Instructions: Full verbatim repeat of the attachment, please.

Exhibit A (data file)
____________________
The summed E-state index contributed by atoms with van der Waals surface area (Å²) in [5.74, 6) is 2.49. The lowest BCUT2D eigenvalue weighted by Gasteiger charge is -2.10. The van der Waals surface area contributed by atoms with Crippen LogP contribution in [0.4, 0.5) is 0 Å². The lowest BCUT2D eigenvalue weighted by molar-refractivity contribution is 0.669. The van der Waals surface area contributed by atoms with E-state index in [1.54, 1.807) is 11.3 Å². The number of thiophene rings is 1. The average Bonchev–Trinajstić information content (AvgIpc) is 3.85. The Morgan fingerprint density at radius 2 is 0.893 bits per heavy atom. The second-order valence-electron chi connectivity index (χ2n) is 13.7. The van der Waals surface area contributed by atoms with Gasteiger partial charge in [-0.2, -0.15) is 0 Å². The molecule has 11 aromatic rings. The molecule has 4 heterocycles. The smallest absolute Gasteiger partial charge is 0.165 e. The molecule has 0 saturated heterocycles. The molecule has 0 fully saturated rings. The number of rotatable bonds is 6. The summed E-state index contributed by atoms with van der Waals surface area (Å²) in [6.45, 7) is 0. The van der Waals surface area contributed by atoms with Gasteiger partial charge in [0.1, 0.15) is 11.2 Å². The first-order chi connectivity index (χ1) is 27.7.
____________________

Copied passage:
The summed E-state index contributed by atoms with van der Waals surface area (Å²) in [5.74, 6) is 2.49. The lowest BCUT2D eigenvalue weighted by Gasteiger charge is -2.10. The van der Waals surface area contributed by atoms with Crippen LogP contribution in [0.4, 0.5) is 0 Å². The lowest BCUT2D eigenvalue weighted by molar-refractivity contribution is 0.669. The van der Waals surface area contributed by atoms with E-state index in [1.54, 1.807) is 11.3 Å². The number of thiophene rings is 1. The average Bonchev–Trinajstić information content (AvgIpc) is 3.85. The Morgan fingerprint density at radius 2 is 0.893 bits per heavy atom. The second-order valence-electron chi connectivity index (χ2n) is 13.7. The van der Waals surface area contributed by atoms with Gasteiger partial charge in [-0.2, -0.15) is 0 Å². The molecule has 11 aromatic rings. The molecule has 4 heterocycles. The smallest absolute Gasteiger partial charge is 0.165 e. The molecule has 0 saturated heterocycles. The molecule has 0 fully saturated rings. The number of rotatable bonds is 6. The summed E-state index contributed by atoms with van der Waals surface area (Å²) in [6.45, 7) is 0. The van der Waals surface area contributed by atoms with Gasteiger partial charge in [0.1, 0.15) is 11.2 Å². The first-order chi connectivity index (χ1) is 27.7.